See High-Flying Tall Ship Drama From Shoreline Seat
Imagine sitting down at Squalicum Marina, watching the sun set behind a tall ship rigged not with just sails, but also aerial ropes, video screens, and a theater set. A show like no other, Caravan Stage Co. presents “The Nomadic Tempest” to be performed on the tall ship Amara Zee at the harbor’s Zuanich Point Park in Bellingham Aug. 7-11. Caravan Stage Co. brings an original theater piece featuring aerial artists as monarch butterflies, struggling against the tides of climate change.
Hailing from Sooke, B.C., the Caravan Stage Co. has been touring—via literal horse-drawn caravan, and now tall ships—for the past 30 years. This year is a homecoming for artistic director Paul Kirby and producer Adriana Kelder, founders of the stage company, as “The Nomadic Tempest” is on their Salish Sea tour, performing in Canadian and Washington state ports this summer.
“The Nomadic Tempest,” Kirby said, was inspired by the “millions of people fleeing war-torn and climate-ravaged countries.” It contains poetry, metaphor, visual imagery, and aerial artists telling a story of environmental calamity. Kirby said the writing is collaborative among himself, Kelder, and their crew of music composers, video production designers, prop makers and costume designers. “The performers themselves have a lot of latitude and opportunity to develop their characters in ways that sometimes aren’t necessarily on the page, but they’ve managed to bring out some incredible characteristics in these odd and diverse characters,” Kirby says.
This show is immersive for the audience, featuring live and video performances with the monarchs that speak in four languages—Spanish, Arabic, Mandarin, and a Coast Salish language. Alisha Davidson plays the narrator, the “soothsayer,” and she describes her role as an ancestor to both the characters and the audience, “telling a story and passing down a message.” That message is one of participation.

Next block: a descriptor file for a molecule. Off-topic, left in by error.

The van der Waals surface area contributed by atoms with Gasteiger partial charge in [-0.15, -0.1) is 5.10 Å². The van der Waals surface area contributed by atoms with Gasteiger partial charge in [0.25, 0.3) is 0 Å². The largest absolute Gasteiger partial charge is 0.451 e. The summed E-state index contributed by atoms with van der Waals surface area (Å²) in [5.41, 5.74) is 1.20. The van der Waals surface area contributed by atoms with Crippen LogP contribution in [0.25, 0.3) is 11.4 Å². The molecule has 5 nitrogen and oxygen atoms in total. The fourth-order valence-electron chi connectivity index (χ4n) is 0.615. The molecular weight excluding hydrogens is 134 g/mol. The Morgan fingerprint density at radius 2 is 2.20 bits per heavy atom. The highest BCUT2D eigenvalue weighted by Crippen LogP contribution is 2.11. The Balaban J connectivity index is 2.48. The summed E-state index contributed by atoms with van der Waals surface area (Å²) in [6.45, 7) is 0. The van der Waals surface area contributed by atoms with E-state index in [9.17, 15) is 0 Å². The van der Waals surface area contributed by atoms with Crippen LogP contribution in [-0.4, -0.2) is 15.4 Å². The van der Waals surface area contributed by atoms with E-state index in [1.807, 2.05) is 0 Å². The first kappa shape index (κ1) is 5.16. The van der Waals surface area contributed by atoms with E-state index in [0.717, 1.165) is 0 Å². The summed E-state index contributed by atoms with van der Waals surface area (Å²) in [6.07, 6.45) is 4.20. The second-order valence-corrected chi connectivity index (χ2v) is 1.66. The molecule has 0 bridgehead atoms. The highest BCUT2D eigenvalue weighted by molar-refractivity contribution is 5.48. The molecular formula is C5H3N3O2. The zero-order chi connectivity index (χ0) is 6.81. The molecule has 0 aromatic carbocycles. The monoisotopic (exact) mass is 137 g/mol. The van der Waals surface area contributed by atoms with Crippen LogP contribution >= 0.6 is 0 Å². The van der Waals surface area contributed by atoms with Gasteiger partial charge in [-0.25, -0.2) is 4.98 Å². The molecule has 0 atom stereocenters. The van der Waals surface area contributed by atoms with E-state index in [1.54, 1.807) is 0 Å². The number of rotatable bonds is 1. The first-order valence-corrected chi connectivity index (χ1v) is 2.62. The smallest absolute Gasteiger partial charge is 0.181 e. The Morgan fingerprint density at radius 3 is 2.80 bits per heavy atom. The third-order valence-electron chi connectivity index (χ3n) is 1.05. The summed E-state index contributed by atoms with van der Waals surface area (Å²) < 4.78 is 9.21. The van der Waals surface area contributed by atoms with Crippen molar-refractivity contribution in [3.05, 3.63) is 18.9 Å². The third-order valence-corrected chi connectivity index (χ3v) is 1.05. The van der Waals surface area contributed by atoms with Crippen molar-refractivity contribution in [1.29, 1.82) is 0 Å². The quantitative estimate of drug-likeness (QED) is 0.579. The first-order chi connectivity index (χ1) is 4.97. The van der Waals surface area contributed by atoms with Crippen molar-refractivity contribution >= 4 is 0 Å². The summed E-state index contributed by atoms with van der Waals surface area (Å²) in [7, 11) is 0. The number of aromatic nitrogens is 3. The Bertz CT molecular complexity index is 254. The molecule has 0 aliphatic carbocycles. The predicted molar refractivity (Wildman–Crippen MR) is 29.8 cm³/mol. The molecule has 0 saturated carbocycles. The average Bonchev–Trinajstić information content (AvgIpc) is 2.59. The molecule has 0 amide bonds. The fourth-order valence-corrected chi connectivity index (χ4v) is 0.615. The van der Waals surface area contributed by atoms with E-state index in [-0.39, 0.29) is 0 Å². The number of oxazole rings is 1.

A local organization, Students for the Salish Sea, is hosting the show, an ideal pairing for the group and Caravan itself. Each fosters awareness of climate change. “We saw this as an amazing opportunity to bring a really vibrant show to the community of Bellingham,” says Jane Werner, co-founder of the Salish student group, “and also spread some awareness about the effect of climate change and the effects of fossil fuels on the health of our local community.” Werner says they will be donating a portion of ticket sales to a collective of indigenous nation groups fighting the Kinder Morgan Trans Mountain Pipeline project. The controversial oil pipeline would run from the province of Alberta to British Columbia.
“The Nomadic Tempest” aboard the Amara Zee promises to be a rare show in Bellingham waters. Tickets are suggested donations between $10-$30 and can be found on Caravan Stage Co.’s website (caravanstage.org) and through their Facebook event page.
“It’s great to bring the audience out into the elements, it’s great to…have us characters surround the audience and play around them and have them feel like, ‘I’m in the world’ [of the play],” Davidson says. “Whoever comes to this show…this immersive experience will have a very long-lasting impression on them.”
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504.715.7152 | caravanstage.org